In reality, those passages refer to straight men of power who would rape men of lesser esteem (i.e., as a show of power to humiliate males, including pubescent boys, prostitutes, enslaved people, and conquered soldiers). Such penetrating abusers would even brag about who they anally raped — proudly parading in the streets looking for their next victim.

My fellow gay Brothers, those five passages do not refer to you (that is unless you are raping the underprivileged and bragging about it).

There is nothing wrong with being gay. It is simply a different attraction.

Psychologists. In the early 1900s in America, psychologists rabidly argued that gays were a deviant, disordered condition. They argued that all males were supposed to be attracted to women. In the 1970s, however, American Psychiatrists refused to label gays as a disordered condition. Their verdict:

There is nothing wrong with being gay. It is simply a different attraction.

Education. At some point in a straight boy’s education, he is taught about sexual intercourse, safe sex practices, and the glory of love.

However, some schools now resist teaching gay boys that same information as it applies to their gay sexuality. Certain conservative parents maintain that to teach gay-related sexuality is to teach sin.

In reality, at whatever age a straight boy is supposed to learn the facts of sexuality, then at that same age, a gay adolescent needs to understand information as applied to his homosexuality.

There is nothing wrong with being gay. It is simply a different attraction.

Relationships. Straight males generally follow a “relational blueprint” wherein the male becomes attracted to specific women. He then dates one woman in particular. They fall in love, commit to each other in marriage, and engage in eroticism.

Gay males follow that same pattern, except that their partner is another male.

There is nothing wrong with being gay. It is simply a different attraction.

3. You Deserve Dignity and Social Justice

God bestows dignity to every human life.

And shame on any of us who do not do the same.

My dear gay Brothers, you have certain “inalienable rights:” to life, liberty, and the pursuit of happiness.

God views you as priceless — a beautiful creation. You do not need to “earn” Jesus’s love — you automatically are provided it. Therefore, there is no need to view yourself as a “lesser than.” True, many conservatives want you to believe such — and they may never stop believing that you are disordered, needing change, and unworthy of being in the Church. Shame on them.

You are not alone in receiving this contempt and dehumanization. For centuries, Black Americans have been treated with the same malice and abuse. And so have women. And other minorities.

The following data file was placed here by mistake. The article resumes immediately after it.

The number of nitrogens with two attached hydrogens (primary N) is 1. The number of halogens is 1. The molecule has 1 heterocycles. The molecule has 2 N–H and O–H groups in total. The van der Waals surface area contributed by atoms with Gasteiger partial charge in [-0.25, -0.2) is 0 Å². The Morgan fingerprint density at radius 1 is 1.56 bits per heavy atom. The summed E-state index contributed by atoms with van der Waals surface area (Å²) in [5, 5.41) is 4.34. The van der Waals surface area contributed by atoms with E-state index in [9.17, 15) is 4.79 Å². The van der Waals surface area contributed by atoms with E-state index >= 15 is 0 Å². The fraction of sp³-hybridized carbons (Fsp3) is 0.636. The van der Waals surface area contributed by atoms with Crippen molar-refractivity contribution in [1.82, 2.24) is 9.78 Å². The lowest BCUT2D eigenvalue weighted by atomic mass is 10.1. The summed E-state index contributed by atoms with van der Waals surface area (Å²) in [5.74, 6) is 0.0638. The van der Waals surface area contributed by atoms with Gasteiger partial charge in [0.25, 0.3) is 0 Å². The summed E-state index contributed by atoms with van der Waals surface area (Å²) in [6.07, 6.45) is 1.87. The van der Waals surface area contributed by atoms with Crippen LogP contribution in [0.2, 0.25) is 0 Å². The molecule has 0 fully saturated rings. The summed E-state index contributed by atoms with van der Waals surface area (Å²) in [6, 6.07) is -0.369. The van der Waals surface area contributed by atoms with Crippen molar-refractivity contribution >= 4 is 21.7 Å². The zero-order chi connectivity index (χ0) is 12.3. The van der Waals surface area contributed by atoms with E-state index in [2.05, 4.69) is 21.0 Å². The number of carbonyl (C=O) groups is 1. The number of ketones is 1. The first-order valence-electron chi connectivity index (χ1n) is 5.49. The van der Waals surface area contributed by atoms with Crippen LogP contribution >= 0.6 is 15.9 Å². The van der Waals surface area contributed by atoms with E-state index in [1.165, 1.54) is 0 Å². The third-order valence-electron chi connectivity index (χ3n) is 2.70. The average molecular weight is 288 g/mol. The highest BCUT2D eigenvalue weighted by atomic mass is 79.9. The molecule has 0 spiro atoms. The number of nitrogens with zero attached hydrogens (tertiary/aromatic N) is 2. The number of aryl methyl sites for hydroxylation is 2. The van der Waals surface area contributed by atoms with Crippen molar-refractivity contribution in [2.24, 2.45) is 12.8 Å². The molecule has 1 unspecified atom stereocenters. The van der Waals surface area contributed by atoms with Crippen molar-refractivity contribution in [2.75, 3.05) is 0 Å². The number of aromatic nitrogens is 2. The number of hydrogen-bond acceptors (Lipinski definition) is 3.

But every person, in any category, deserves social justice.

The inherent rule of law is that all people are created equal in the eyes of justice. Yet, you and I have not received such fairness. We are discriminated against in what is taught in schools and Sunday schools. For centuries, we were deprived of the same jobs as straights. We are excluded from conservative Evangelical churches. We cannot get married in Evangelical churches. And all is a social injustice.

My dear gay Brothers, you need not cower to straights. You deserve all of the same rights that they presume. If necessary, you need to vote to attain such equality. And if necessary, you need to protest to achieve equality civilly.

You are human. And you deserve dignity and social justice.


At age 70, I have “fought the good fight.” I endured discrimination within the military and Evangelical organizations. I survived the horrors of sexual orientation change efforts. I have lost friendships once people learned I am gay. Even some of my very closest friends left me when I became married to a gay man.

And yet, with battle scars, I have allowed myself to deconstruct and grow. To expect dignity. I am no longer an Evangelical; rather, I am an “exvangelical” — someone who was abused within the Evangelical system but who emerged all the better.

Many of you reading this article may not believe God loves you exactly as you are.

You would be wrong.

Many of you may still believe there is something perverse about being gay.

You would be wrong.

And many of you impotently believe you do not deserve dignity and social justice.

You would be wrong.

I wish for you a life of love as you walk alongside Jesus. I long for you to understand that there is nothing wrong with you — you simply have a different attraction. And I hope you will stand up for your inalienable rights as you help your gay Brothers gain social justice.

In conclusion,

Love wins.

Dr. Mike Rosebush (Ph.D., Counseling Psychology; he, him, his;) is the creator and editor of GAYoda, plus a writer for Backyard Church. A short synopsis of Dr. Rosebush’s life can be found at I Lived the Most Unusual Gay Christian Life Ever. He may be contacted at



Mike Rosebush, PhD

Lover of Jesus | Gay Married| Founder/Writer “GAYoda” | Counselor/Encourager